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MathGroup Archive 2000

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Re: Parallel programming.

  • To: mathgroup at smc.vnet.net
  • Subject: [mg22962] Re: Parallel programming.
  • From: dek at adsl-63-193-244-224.dsl.snfc21.pacbell.net (David Konerding)
  • Date: Fri, 7 Apr 2000 02:54:43 -0400 (EDT)
  • Organization: SBC Internet Services
  • References: <8cha2f$975@smc.vnet.net>
  • Sender: owner-wri-mathgroup at wolfram.com

On 6 Apr 2000 02:15:43 -0400, Dr. David Kirkby <davek at medphys.ucl.ac.uk> wrote:
>I use Mathematica at work on several fast machines, and at home on a
>rather old Sun SPARC 20. The latter machine does have the advantage of
>multiple CPUs, although none are exactly fast (quad 125 MHz
>HyperSPARCs). Mathematica does not use these multiple CPUs, but I see
>there is a parallel computing toolkit available now.
>http://www.wolfram.com/news/pct.html
>Does anyone know how this works ? I can't justify the cost for a home
>machine, but given it is all written in Mathematica code (I believe), it
>would seem that it would not take a lot of effort to implement some of
>this, for simple matrix problems. My licence allows me to run multiple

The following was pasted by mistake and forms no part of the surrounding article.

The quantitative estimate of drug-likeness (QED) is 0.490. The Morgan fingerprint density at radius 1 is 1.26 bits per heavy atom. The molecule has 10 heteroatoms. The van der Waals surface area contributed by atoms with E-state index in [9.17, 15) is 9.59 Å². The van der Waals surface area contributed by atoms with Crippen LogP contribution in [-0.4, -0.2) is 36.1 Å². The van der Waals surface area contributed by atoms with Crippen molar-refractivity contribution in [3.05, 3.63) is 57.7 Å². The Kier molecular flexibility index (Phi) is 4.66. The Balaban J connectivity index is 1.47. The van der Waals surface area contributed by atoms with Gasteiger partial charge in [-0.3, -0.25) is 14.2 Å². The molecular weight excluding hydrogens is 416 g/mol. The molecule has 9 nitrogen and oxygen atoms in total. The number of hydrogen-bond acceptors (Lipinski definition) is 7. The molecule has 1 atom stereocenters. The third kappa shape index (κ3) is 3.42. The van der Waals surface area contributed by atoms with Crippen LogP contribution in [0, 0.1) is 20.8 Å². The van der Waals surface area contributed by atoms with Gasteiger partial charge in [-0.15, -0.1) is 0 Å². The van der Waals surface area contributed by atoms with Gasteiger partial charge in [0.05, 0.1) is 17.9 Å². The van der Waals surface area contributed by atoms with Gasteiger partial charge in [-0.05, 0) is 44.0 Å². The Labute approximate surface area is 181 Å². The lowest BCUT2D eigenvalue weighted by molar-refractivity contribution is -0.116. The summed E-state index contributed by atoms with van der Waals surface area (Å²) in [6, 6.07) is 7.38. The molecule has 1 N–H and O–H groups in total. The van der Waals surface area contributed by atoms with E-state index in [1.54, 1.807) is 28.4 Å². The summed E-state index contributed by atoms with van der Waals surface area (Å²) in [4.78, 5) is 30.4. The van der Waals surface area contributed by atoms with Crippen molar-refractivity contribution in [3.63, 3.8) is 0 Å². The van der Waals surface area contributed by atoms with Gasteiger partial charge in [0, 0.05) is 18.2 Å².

>kernels on this quad CPU sparc, suggesting it would be possible to use
>the power of my 4 cpus.

I just took a look at the page.  It looks pretty obvious to me:
they have a method for launching Mathematica kernels on remote machines,
then passing out work units to the slave kernels.  This sort of
distributed computing based on message passing is nothing new,
but the convenience of having it hooked into the Mathematica
front end is really nice.

There is a "Parallel" package of code.  One function is ParallelEvaluate
which will wrap around most normal Mathematica programs and "automagically"
run your code in parallel (where it can be parallelized).  For example,
matrix multiplcation could be farmed out in pieces to slave kernels
then reassembled on the main kernel when complete.

On the other hand, they also provide support for making your own programs
using scheduling of your own design.  This is typically necessary for
"hard" problems where the computer can't automagically determine
the optimal parallelism.  

It sounds to me like your quad SPARC might work pretty well for this
but I cannot make any guarantees.  Alternatively, a good fast new
PC costing about $2,000 might actually give you better performance than
the quad Sparc.  Furthermore, if you were really into it,
you could get parallel Mathematica running on a cluster of PC boxes using
100BT interconnect.   



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